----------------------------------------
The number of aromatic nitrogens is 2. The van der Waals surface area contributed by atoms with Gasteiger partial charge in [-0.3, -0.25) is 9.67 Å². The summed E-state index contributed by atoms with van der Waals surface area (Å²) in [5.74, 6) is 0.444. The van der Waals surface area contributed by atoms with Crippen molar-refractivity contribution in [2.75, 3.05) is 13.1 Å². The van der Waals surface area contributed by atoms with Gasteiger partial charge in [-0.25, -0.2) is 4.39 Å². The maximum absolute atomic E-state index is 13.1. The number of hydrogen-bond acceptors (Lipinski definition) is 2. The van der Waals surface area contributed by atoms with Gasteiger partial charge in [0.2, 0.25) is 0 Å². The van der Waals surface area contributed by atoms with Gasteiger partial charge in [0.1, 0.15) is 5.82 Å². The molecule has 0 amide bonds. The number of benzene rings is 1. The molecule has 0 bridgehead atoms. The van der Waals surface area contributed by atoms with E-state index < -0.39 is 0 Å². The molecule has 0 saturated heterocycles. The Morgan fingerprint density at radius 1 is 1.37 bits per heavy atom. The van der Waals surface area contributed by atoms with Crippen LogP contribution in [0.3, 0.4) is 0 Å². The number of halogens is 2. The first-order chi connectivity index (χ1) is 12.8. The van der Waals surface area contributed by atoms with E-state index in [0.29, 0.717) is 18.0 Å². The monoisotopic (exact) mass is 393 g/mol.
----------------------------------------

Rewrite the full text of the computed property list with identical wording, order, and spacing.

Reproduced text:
The number of aromatic nitrogens is 2. The van der Waals surface area contributed by atoms with Gasteiger partial charge in [-0.3, -0.25) is 9.67 Å². The summed E-state index contributed by atoms with van der Waals surface area (Å²) in [5.74, 6) is 0.444. The van der Waals surface area contributed by atoms with Crippen molar-refractivity contribution in [2.75, 3.05) is 13.1 Å². The van der Waals surface area contributed by atoms with Gasteiger partial charge in [-0.25, -0.2) is 4.39 Å². The maximum absolute atomic E-state index is 13.1. The number of hydrogen-bond acceptors (Lipinski definition) is 2. The van der Waals surface area contributed by atoms with Gasteiger partial charge in [0.2, 0.25) is 0 Å². The van der Waals surface area contributed by atoms with Gasteiger partial charge in [0.1, 0.15) is 5.82 Å². The molecule has 0 amide bonds. The number of benzene rings is 1. The molecule has 0 bridgehead atoms. The van der Waals surface area contributed by atoms with E-state index < -0.39 is 0 Å². The molecule has 0 saturated heterocycles. The Morgan fingerprint density at radius 1 is 1.37 bits per heavy atom. The van der Waals surface area contributed by atoms with Crippen LogP contribution in [0.3, 0.4) is 0 Å². The number of halogens is 2. The first-order chi connectivity index (χ1) is 12.8. The van der Waals surface area contributed by atoms with E-state index in [0.29, 0.717) is 18.0 Å². The monoisotopic (exact) mass is 393 g/mol.